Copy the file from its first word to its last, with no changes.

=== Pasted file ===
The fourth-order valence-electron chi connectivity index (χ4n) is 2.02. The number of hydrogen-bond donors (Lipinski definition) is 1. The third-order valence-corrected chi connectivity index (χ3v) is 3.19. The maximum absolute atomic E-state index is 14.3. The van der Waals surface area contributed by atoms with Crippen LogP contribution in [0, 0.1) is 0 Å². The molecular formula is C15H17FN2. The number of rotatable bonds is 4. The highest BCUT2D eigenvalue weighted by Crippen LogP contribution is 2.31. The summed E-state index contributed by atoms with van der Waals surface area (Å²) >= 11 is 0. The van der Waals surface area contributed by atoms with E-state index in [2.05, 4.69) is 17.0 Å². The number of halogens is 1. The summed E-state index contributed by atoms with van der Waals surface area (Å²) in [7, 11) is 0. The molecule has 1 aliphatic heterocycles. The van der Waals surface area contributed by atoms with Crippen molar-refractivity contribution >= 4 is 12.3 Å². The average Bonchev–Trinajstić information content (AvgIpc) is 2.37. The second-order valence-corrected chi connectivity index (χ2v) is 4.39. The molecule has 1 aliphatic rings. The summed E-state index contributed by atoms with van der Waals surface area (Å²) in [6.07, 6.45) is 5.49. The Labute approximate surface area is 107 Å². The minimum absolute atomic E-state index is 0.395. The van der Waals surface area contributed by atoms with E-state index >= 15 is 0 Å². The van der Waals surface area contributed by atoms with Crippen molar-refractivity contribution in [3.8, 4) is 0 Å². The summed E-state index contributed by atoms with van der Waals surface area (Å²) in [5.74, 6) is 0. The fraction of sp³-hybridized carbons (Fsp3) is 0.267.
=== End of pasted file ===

The fourth-order valence-electron chi connectivity index (χ4n) is 2.02. The number of hydrogen-bond donors (Lipinski definition) is 1. The third-order valence-corrected chi connectivity index (χ3v) is 3.19. The maximum absolute atomic E-state index is 14.3. The van der Waals surface area contributed by atoms with Crippen LogP contribution in [0, 0.1) is 0 Å². The molecular formula is C15H17FN2. The number of rotatable bonds is 4. The highest BCUT2D eigenvalue weighted by Crippen LogP contribution is 2.31. The summed E-state index contributed by atoms with van der Waals surface area (Å²) >= 11 is 0. The van der Waals surface area contributed by atoms with E-state index in [2.05, 4.69) is 17.0 Å². The number of halogens is 1. The summed E-state index contributed by atoms with van der Waals surface area (Å²) in [7, 11) is 0. The molecule has 1 aliphatic heterocycles. The van der Waals surface area contributed by atoms with Crippen molar-refractivity contribution >= 4 is 12.3 Å². The average Bonchev–Trinajstić information content (AvgIpc) is 2.37. The second-order valence-corrected chi connectivity index (χ2v) is 4.39. The molecule has 1 aliphatic rings. The summed E-state index contributed by atoms with van der Waals surface area (Å²) in [6.07, 6.45) is 5.49. The Labute approximate surface area is 107 Å². The minimum absolute atomic E-state index is 0.395. The van der Waals surface area contributed by atoms with E-state index >= 15 is 0 Å². The van der Waals surface area contributed by atoms with Crippen molar-refractivity contribution in [3.8, 4) is 0 Å². The summed E-state index contributed by atoms with van der Waals surface area (Å²) in [5.74, 6) is 0. The fraction of sp³-hybridized carbons (Fsp3) is 0.267.